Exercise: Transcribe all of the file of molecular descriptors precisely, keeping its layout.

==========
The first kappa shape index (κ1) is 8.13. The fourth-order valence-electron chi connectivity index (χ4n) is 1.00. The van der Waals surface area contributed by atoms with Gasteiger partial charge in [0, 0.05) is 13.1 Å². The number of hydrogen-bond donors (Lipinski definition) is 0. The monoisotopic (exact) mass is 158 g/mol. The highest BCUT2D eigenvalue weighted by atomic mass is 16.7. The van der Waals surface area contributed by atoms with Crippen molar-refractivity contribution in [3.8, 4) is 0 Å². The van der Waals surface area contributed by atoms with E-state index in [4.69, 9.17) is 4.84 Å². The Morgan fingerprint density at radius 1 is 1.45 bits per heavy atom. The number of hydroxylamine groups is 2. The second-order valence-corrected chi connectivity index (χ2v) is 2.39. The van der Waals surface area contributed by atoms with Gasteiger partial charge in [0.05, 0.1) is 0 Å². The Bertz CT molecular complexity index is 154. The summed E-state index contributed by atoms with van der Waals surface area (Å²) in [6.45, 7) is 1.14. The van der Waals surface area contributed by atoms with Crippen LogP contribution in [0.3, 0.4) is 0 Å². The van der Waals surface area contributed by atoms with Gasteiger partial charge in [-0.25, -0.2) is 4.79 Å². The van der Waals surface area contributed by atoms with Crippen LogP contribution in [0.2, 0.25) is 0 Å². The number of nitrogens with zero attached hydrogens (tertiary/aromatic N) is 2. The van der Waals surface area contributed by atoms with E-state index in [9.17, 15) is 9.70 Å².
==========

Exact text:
The first kappa shape index (κ1) is 8.13. The fourth-order valence-electron chi connectivity index (χ4n) is 1.00. The van der Waals surface area contributed by atoms with Gasteiger partial charge in [0, 0.05) is 13.1 Å². The number of hydrogen-bond donors (Lipinski definition) is 0. The monoisotopic (exact) mass is 158 g/mol. The highest BCUT2D eigenvalue weighted by atomic mass is 16.7. The van der Waals surface area contributed by atoms with Crippen molar-refractivity contribution in [3.8, 4) is 0 Å². The van der Waals surface area contributed by atoms with E-state index in [4.69, 9.17) is 4.84 Å². The Morgan fingerprint density at radius 1 is 1.45 bits per heavy atom. The number of hydroxylamine groups is 2. The second-order valence-corrected chi connectivity index (χ2v) is 2.39. The van der Waals surface area contributed by atoms with Gasteiger partial charge in [0.05, 0.1) is 0 Å². The Bertz CT molecular complexity index is 154. The summed E-state index contributed by atoms with van der Waals surface area (Å²) in [6.45, 7) is 1.14. The van der Waals surface area contributed by atoms with Crippen LogP contribution in [0.3, 0.4) is 0 Å². The van der Waals surface area contributed by atoms with Gasteiger partial charge in [-0.25, -0.2) is 4.79 Å². The van der Waals surface area contributed by atoms with Crippen LogP contribution in [0.2, 0.25) is 0 Å². The number of nitrogens with zero attached hydrogens (tertiary/aromatic N) is 2. The van der Waals surface area contributed by atoms with E-state index in [9.17, 15) is 9.70 Å².